NAIROBI, Kenya, Feb 28 – Director of Criminal Investigations (DCI), George Kinoti has called for a robust approach involving regional and international players in dealing with international crimes noting that individual fight against transnational crimes will prove ineffective.
Speaking at Strathmore University at an international justice symposium, the DCI noted the changing trends in transnational crimes, which have been made more complex by the advances in information communication technology requires a paradigm shift on how they are fought.
“In the past few years, we have witnessed an upsurge in transnational organized crimes within our region. These crimes have been made more complex by the advances in information communication technology.”
“Nowadays, it is possible for a crime to be planned in Europe, financed from the USA, perpetrators recruited in North Africa, trained in Asia for it to be executed in East Africa,” he said.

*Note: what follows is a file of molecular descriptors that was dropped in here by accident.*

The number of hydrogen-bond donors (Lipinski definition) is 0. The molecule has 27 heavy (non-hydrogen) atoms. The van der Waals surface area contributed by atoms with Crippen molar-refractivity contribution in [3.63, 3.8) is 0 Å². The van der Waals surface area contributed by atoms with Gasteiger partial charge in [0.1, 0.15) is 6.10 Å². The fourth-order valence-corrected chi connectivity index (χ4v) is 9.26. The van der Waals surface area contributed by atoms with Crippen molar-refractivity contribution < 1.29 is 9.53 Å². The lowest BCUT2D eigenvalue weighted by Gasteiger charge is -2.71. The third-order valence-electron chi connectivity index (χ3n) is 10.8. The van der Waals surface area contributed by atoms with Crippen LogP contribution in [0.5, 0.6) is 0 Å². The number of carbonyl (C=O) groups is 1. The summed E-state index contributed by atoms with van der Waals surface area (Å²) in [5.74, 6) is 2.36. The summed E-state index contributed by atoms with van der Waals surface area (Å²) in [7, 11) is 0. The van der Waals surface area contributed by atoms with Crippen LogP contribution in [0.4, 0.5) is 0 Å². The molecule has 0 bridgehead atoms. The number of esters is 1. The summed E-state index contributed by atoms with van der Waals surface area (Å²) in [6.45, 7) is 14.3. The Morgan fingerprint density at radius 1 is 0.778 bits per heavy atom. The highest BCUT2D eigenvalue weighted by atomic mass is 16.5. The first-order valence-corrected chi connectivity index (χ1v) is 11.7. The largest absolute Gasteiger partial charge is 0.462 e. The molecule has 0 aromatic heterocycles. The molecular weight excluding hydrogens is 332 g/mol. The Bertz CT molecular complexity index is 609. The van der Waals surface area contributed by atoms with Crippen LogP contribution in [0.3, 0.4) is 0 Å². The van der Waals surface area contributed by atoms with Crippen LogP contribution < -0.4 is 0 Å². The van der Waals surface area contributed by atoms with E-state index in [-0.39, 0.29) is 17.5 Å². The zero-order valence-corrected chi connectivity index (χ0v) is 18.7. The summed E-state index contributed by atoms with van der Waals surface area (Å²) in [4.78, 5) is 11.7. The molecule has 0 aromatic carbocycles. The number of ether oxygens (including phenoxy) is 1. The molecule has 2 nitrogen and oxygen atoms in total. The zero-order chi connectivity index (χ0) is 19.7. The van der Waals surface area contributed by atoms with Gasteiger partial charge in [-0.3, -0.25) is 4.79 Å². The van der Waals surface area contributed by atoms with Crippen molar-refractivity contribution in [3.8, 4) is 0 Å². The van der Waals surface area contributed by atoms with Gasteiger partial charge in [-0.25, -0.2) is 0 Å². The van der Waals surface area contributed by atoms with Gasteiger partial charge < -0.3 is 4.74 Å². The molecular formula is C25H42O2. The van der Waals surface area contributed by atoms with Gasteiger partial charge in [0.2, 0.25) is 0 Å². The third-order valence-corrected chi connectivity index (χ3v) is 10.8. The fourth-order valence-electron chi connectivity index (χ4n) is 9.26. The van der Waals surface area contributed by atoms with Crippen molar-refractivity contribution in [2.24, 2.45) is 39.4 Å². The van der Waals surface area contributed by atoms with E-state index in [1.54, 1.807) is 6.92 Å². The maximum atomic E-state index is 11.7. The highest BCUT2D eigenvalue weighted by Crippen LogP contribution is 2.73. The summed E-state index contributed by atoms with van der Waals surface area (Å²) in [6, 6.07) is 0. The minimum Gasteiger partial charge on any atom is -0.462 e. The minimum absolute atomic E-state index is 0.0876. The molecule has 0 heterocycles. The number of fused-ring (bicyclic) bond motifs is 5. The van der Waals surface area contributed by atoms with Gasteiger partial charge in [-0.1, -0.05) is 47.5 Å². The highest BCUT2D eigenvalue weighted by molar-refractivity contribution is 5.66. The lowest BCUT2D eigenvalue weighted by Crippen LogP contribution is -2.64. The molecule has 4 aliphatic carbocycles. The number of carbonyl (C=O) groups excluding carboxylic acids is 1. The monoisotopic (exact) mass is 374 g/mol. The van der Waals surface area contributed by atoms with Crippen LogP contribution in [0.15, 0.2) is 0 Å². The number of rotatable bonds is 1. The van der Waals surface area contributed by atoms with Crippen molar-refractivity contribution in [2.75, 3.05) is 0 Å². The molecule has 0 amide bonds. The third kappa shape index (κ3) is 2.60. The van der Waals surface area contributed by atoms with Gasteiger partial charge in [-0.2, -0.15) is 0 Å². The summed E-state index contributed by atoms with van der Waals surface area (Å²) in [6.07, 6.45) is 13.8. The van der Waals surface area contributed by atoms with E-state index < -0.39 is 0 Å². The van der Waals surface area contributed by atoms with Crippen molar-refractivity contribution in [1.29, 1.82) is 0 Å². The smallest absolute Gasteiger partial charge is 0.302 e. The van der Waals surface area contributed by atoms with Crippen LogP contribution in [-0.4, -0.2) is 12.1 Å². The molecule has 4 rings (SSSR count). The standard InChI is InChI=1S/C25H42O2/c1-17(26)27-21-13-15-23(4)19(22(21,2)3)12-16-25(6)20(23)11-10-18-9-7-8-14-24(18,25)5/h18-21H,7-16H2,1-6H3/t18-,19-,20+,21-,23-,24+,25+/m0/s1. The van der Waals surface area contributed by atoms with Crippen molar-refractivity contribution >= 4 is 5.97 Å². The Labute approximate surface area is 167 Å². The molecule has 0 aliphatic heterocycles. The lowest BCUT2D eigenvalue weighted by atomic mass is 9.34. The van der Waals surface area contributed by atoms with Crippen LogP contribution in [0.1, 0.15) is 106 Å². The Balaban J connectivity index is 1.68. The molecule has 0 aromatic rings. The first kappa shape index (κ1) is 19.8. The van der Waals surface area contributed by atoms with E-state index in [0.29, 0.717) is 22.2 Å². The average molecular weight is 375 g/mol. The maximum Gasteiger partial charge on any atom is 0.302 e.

He called for regional and international collaborations noting that individual criminals who are hell-bent on harming humanity are organized and well equipped to carry out their sinister plans.
“International cooperation in the criminal justice system is no longer a matter of choice; it is a must. Individual countries alone cannot fight transnational organized crimes; we need the cooperation and partnership of each country in the region and internationally in order to be effective in fighting them,” Kinoti said.
He said that though there has been a mutually beneficial collaboration between countries in fighting transnational crimes, he said the nature of such collaborations must be improved for rapid success.
“We have always worked together towards the achievement of this goal. I pray that the same zeal and partnership that we have been showing continues to even greater levels.”
The new DCI who replaced Ndegwa Muhoro called for a paradigm shift to bring to a halt the complex nature of international crimes.
“We, in the criminal justice system need to collapse our bureaucracies, create and maintain even stronger networks and ties than those of the enemy. That is the surest way to beat them,” he said.
The symposium titled Networks of Accountability: Justice for International and Transnational Organized Crimes will be followed by a training session for investigators and prosecutors, a network meeting for Directors of Public Prosecutions and Heads of Criminal Investigations from the region.
The symposium is organised by the Wayamo foundation and brings together global players to discuss the state of international criminal justice.